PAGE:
It is unfortunate that the Trump Administration has continued the practice of its predecessors of pandering to Saudi whims and covering up Saudi crimes. It need not have been so. In 2016 candidate Trump accurately described the Saudis as “bullies, cowards” who were “paying ISIS” and who imagined that they could “control our U.S. politicians.” He demanded the release of the missing 28 pages that had been redacted from the congressional report on the 9/11 terrorist attacks, hinting that the Saudi rulers had helped the hijackers: “it’s sort of nice to know who your friends are, and perhaps who your enemies are.”
Once in office, however, Trump radically revised his assessment of the Saudi connection. In May 2017, while visiting Riyadh on his first foreign tour, Trump praised his “gracious hosts” and announced the opening of a Global Center for Combating Extremist Ideology there—the exact equivalent of sponsoring a center for ethno-racial pluralism in Berlin, ca. 1938. The decades-long Beltway conspiracy of silence on Saudi Arabia’s role in abetting Islamic terrorism has continued under Trump. The primary reason is his stridently anti-Iranian policy, which does not serve any rationally defined American interest.
In addition, it is noteworthy but of course unsurprising that Pence’s list of religious freedom violators did not include Israel. According to several Department of State reports on religious freedom published in recent years, Israel is not a tolerant pluralistic society. It routinely discriminates against Muslims, Reform Jews, Christians, women and Bedouins. All 137 official holy sites recognized by Israel are Jewish, ignoring and neglecting Christian and Muslim ones. More than 300,000 immigrants who are not considered Jewish under rabbinical law are not allowed to marry and divorce in Israel, or be buried in Jewish cemeteries. Let it be added that the Jewish state’s treatment of Jehovah’s Witnesses does not appear to be worse than Russia’s: in both cases they are denied official recognition as a religious community; in both countries they routinely encounter local grassroots hostility; and in both countries their legal troubles often arise from their refusal to serve in the military.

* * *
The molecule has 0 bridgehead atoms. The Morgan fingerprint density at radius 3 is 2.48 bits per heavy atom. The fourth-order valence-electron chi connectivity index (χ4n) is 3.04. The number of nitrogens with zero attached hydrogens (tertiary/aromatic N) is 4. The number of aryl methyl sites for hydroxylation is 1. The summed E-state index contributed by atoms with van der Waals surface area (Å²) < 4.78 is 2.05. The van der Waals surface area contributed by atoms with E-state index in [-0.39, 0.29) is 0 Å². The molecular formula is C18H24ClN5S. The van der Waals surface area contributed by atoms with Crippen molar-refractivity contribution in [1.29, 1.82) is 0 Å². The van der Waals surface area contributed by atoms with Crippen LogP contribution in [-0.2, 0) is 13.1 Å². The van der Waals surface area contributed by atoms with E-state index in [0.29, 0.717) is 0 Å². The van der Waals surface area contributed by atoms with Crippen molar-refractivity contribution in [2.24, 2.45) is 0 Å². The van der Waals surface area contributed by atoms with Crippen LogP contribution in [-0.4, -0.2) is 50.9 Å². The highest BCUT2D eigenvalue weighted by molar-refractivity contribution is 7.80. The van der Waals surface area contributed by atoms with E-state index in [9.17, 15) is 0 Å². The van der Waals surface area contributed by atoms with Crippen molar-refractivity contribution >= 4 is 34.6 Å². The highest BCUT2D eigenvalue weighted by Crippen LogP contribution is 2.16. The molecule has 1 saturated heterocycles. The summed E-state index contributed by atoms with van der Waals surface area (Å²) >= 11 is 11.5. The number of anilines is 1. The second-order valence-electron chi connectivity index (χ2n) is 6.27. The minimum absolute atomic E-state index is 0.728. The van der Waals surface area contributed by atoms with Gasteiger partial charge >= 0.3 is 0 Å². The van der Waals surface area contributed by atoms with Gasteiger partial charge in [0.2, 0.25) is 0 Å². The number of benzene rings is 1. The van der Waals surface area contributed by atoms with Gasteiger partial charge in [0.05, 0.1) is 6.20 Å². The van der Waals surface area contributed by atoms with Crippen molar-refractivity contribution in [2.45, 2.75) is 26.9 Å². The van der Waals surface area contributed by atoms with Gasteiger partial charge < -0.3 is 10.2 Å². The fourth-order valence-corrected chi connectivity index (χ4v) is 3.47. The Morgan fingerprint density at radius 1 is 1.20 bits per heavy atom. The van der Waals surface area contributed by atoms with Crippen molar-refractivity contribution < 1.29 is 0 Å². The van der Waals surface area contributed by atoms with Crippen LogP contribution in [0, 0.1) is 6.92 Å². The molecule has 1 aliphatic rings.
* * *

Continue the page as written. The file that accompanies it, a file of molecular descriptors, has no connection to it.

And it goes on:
What Mike Pence and other Beltway establishmentarians will never admit is that there exists a direct correlation between American “engagement” in the Middle East and the collapse of the Christian remnant there. The Christian community in Iraq was up to 1.5 million strong before the U.S.-led invasion of 2003. Nine-tenths of them are estimated to have left the country since that time. Their numbers were down to 500,000 in 2009, and as low as 200,000 in mid-2014. While they were still there, the U.S. forces did next to nothing to protect them. The U.S.-trained and equipped Iraqi army and police have been either unable or unwilling to do so.
In Egypt the U.S. supported the Muslim Brotherhood government under Mohamed Morsi (2012-2013). In Syria, against all logic, Washington remains committed to supporting the rebels, although there are no “moderates” among them. They are all Sunni fundamentalists of some hue or another, and thus committed to persecuting Christians by default, including the U.S-supported “Syrian Democratic Forces.” In addition, policies pursued by our Middle Eastern “allies” have been hugely detrimental to the Christian remnant in the region. For decades the Gulf monarchies have made massive investments in schools across the region that indoctrinate students in the ideology of Islamic supremacism. In recent years they “have played a significant role in the broader struggle for power that is affecting Christians, particularly with the flows of money from some Gulf countries to extremist and terrorist groups that have targeted Christians.” Successive U.S. administrations (including the current one) have not expressed concern over such practices, let alone acted to stop them.
So there: as a friend has noted, “religious freedom” simply turned into another club with which to beat designated bad guys and give a free pass to our favorites. With friends like Mike Pence, Middle Eastern Christians and other truly beleaguered religious minorities—such as the Serbs of Kosovo, or Christian traditionalists in the militantly secular postmodernia of North America and Western Europe—need no detractors.